How Flooring Products Installation Impacts the Life of Floors

Workmanship is the “how” of performing a task, and craftsmanship is “why” it is done a specific way

Flooring Products Installation

In the flooring industry, the correct installation of products is critical for performance and appearance. The word “workmanship” is used in all floorcovering product installations. However, the word “craftsmanship” is usually associated with the description of the finished appearance of hard- surface products like wood, tile, or marble, especially in the area of patterns and designs.

Another way to explain the difference is this: Workmanship is the “how” of performing a task, and craftsmanship is “why” it is done a specific way.


Before a completed project is labeled with the word craftsmanship, the workmanship is reviewed. Workmanship is labeled as poor, bad, good, satisfactory, expert, or excellent, along with a number of other adjectives.

Flooring Products Installation

LVT plank separation, caused by installation errors, allows soil and drywall dust to enter.

Flooring Installation Products

Exterior patio with tile surface damaged by high-psi pressure cleaning that caused efflorescence of concrete and setting materials

Flooring Installation Products

Flooring Installation Products

VCT adhesive oozes through seems where soil attaches, exacerbated by poor cleaning techniques.

With all projects, part of the workmanship is one’s personal presentation, appearance, and attitude; maintenance of safe jobsite conditions; and housekeeping. Workmanship considers questions such as:

  • Are all materials, equipment, and tools in a specific area so as not to create hazards? Are they handy for you to reach during installation?
  • Is the work area kept clean, and is the jobsite cleaned daily to the condition it was found in at the beginning of the day?
  • Have you checked the product to be installed for visual defects?
  • Have you visually reviewed, physically inspected, and tested the substrate for acceptable conditions before installing the floorcovering?
  • Are you using the correct sundry materials: tack strip, adhesives, cement, floor-patching materials, transition-height materials, hand-trowel notch for a given adhesive and product, underlayments as required for sound and crack suppression, etc.?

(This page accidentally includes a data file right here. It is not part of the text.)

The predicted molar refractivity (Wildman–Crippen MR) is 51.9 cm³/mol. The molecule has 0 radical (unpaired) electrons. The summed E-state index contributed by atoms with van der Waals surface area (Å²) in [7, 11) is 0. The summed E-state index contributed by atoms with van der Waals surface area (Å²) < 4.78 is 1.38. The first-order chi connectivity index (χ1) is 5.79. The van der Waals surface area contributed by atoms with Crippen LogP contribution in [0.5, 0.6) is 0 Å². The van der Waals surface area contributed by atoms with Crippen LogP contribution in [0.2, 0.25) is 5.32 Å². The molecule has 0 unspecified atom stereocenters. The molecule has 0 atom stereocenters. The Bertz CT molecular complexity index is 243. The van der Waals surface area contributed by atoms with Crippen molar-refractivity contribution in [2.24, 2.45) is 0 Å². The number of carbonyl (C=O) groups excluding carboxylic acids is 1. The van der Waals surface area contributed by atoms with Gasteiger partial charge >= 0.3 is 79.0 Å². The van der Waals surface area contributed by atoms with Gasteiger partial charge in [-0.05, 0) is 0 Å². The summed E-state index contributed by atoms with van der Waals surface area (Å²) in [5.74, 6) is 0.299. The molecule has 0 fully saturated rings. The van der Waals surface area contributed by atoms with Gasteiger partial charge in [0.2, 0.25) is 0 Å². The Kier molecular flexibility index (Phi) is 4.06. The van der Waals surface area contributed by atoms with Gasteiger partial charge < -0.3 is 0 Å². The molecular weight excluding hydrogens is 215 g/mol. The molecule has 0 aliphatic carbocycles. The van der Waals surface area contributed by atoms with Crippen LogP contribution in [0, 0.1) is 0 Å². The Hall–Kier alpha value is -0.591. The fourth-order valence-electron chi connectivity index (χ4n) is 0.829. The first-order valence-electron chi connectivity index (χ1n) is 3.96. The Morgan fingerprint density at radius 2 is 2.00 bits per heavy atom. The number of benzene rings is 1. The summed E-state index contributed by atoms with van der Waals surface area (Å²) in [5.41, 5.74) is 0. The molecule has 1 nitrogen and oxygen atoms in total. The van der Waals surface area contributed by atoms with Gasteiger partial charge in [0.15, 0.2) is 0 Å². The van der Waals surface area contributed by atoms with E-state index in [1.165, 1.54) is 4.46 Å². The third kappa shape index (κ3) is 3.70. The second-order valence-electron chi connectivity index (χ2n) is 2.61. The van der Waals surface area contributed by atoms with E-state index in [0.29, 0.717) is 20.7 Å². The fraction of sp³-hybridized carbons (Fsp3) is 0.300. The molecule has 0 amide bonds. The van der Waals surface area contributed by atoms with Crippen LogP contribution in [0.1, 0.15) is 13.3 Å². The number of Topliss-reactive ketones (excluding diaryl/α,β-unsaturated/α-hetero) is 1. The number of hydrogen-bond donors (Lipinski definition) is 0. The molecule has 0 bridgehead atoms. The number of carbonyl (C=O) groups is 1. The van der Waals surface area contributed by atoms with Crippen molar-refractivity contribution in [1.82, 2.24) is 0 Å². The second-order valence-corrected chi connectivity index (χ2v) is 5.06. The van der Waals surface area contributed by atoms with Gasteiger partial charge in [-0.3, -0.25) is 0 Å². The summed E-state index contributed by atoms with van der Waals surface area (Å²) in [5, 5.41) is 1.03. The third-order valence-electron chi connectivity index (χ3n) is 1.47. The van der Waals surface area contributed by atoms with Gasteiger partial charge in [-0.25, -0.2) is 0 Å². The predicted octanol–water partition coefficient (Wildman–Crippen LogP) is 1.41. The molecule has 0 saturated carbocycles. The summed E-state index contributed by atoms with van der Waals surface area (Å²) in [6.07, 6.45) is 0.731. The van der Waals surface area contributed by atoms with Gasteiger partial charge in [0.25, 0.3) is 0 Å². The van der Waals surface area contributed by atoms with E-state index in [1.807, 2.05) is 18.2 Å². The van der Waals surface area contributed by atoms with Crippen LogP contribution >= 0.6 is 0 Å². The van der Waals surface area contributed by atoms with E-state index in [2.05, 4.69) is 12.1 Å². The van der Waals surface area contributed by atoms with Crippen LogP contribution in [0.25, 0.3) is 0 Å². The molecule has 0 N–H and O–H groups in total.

• Are you using the proper tool and notch size? (E.g., not using a skill saw when a table saw is required, not using a 2-inch level when a 6-inch level is required)
  • Are you using the power stretcher, or the mini stretcher and knee kicker? Do you know when to use each tool?
  • Is tape quality matching carpet construction? (E.g., seaming iron 4-inch or 6-inch tape)
  • Have you dry laid carpet in place for correct pattern match?
  • Are you following the product acclimation guidelines?

Some might even define craftsmanship as “workmanship with passion for the trade.” Workmanship also can include an examination of speed, whereas craftsmanship relates to continuous patience in performance.

Flooring Installation Products

This tile’s grout is actually white.

Poor cleaning techniques combined with oozing adhesive from concrete moisture emission through seams ruined this flooring in under a year.


Craftsmanship, unlike workmanship, is rarely explained with an adjective that describes the quality of work. It is commonly understood that, when it is time to discuss and review craftsmanship, the workmanship is always of “superior” quality because craftsmanship is the result of superior workmanship.

Superior workmanship is the result of keeping areas clean, using correct tools and quality sundry products, maintaining personal training and ongoing education in the trade, and, finally, taking pride in your work. Training is the building block of good workmanship; pride in accomplishment produces the passion of the trade that produces craftsmanship.

Normal workmanship can produce future jobs within the trade. However, a high level craftsmanship will ensure repeat business.

Posted On March 19, 2020

Robert Blochinger

IICRC-Certified Flooring Inspector

Bob Blochinger started out in the flooring industry as a water and fire damage cleaner and restorer. After opening his own installation business, he became an IICRC-certified flooring inspector in eight separate disciplines.  Blochinger now serves as chair of the Inspection Division for the IICRC. He currently works as a full-time inspector in addition to owning his own IICRC-certified firm. He may be reached at [email protected].

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